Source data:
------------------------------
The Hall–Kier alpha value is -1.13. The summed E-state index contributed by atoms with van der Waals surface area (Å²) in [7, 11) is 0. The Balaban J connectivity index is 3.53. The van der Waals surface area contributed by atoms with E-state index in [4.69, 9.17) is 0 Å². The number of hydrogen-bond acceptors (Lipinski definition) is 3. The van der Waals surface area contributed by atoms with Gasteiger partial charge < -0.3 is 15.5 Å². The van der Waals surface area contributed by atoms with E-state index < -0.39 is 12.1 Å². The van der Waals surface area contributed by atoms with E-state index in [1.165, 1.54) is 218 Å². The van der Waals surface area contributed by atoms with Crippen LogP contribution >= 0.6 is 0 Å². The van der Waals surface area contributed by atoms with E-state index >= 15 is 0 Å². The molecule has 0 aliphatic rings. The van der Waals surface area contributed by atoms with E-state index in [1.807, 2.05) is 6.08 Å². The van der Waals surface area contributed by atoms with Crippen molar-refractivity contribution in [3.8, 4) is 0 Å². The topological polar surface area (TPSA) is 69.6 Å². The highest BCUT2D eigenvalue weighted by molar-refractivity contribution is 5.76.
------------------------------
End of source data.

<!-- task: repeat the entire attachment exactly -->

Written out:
The Hall–Kier alpha value is -1.13. The summed E-state index contributed by atoms with van der Waals surface area (Å²) in [7, 11) is 0. The Balaban J connectivity index is 3.53. The van der Waals surface area contributed by atoms with E-state index in [4.69, 9.17) is 0 Å². The number of hydrogen-bond acceptors (Lipinski definition) is 3. The van der Waals surface area contributed by atoms with Gasteiger partial charge < -0.3 is 15.5 Å². The van der Waals surface area contributed by atoms with E-state index < -0.39 is 12.1 Å². The van der Waals surface area contributed by atoms with E-state index in [1.165, 1.54) is 218 Å². The van der Waals surface area contributed by atoms with Crippen LogP contribution >= 0.6 is 0 Å². The van der Waals surface area contributed by atoms with E-state index >= 15 is 0 Å². The molecule has 0 aliphatic rings. The van der Waals surface area contributed by atoms with E-state index in [1.807, 2.05) is 6.08 Å². The van der Waals surface area contributed by atoms with Crippen molar-refractivity contribution in [3.8, 4) is 0 Å². The topological polar surface area (TPSA) is 69.6 Å². The highest BCUT2D eigenvalue weighted by molar-refractivity contribution is 5.76.